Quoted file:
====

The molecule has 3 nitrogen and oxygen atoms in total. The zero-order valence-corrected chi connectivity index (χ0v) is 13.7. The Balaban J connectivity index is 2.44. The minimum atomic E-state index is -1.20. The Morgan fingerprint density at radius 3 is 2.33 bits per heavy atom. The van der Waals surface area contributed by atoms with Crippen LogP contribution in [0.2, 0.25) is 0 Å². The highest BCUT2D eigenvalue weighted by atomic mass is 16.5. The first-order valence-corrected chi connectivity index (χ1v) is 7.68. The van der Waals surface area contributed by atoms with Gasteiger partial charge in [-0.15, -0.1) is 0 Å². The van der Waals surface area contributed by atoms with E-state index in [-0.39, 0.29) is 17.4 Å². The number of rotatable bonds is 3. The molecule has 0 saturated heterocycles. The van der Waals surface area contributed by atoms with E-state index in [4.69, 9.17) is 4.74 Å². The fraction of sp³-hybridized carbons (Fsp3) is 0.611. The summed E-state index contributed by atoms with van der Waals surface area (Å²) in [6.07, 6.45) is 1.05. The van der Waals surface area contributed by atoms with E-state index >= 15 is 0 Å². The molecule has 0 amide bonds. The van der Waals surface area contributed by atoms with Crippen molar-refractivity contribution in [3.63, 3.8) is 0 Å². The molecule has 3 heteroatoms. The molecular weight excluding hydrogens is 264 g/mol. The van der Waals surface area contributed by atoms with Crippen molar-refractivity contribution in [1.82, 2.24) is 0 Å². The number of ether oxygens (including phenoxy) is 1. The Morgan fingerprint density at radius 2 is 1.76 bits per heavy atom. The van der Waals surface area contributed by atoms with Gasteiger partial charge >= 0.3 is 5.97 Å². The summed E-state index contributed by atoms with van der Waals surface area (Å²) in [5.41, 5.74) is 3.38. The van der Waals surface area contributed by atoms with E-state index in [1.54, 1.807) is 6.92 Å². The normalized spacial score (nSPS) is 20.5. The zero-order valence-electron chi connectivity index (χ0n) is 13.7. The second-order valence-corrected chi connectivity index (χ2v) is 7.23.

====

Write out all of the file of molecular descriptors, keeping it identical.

The molecule has 3 nitrogen and oxygen atoms in total. The zero-order valence-corrected chi connectivity index (χ0v) is 13.7. The Balaban J connectivity index is 2.44. The minimum atomic E-state index is -1.20. The Morgan fingerprint density at radius 3 is 2.33 bits per heavy atom. The van der Waals surface area contributed by atoms with Crippen LogP contribution in [0.2, 0.25) is 0 Å². The highest BCUT2D eigenvalue weighted by atomic mass is 16.5. The first-order valence-corrected chi connectivity index (χ1v) is 7.68. The van der Waals surface area contributed by atoms with Gasteiger partial charge in [-0.15, -0.1) is 0 Å². The van der Waals surface area contributed by atoms with E-state index in [-0.39, 0.29) is 17.4 Å². The number of rotatable bonds is 3. The molecule has 0 saturated heterocycles. The van der Waals surface area contributed by atoms with E-state index in [4.69, 9.17) is 4.74 Å². The fraction of sp³-hybridized carbons (Fsp3) is 0.611. The summed E-state index contributed by atoms with van der Waals surface area (Å²) in [6.07, 6.45) is 1.05. The van der Waals surface area contributed by atoms with E-state index >= 15 is 0 Å². The molecule has 0 amide bonds. The van der Waals surface area contributed by atoms with Crippen molar-refractivity contribution in [3.63, 3.8) is 0 Å². The molecule has 3 heteroatoms. The molecular weight excluding hydrogens is 264 g/mol. The van der Waals surface area contributed by atoms with Crippen molar-refractivity contribution in [1.82, 2.24) is 0 Å². The number of ether oxygens (including phenoxy) is 1. The Morgan fingerprint density at radius 2 is 1.76 bits per heavy atom. The van der Waals surface area contributed by atoms with Gasteiger partial charge >= 0.3 is 5.97 Å². The summed E-state index contributed by atoms with van der Waals surface area (Å²) in [5.41, 5.74) is 3.38. The van der Waals surface area contributed by atoms with E-state index in [1.54, 1.807) is 6.92 Å². The normalized spacial score (nSPS) is 20.5. The zero-order valence-electron chi connectivity index (χ0n) is 13.7. The second-order valence-corrected chi connectivity index (χ2v) is 7.23.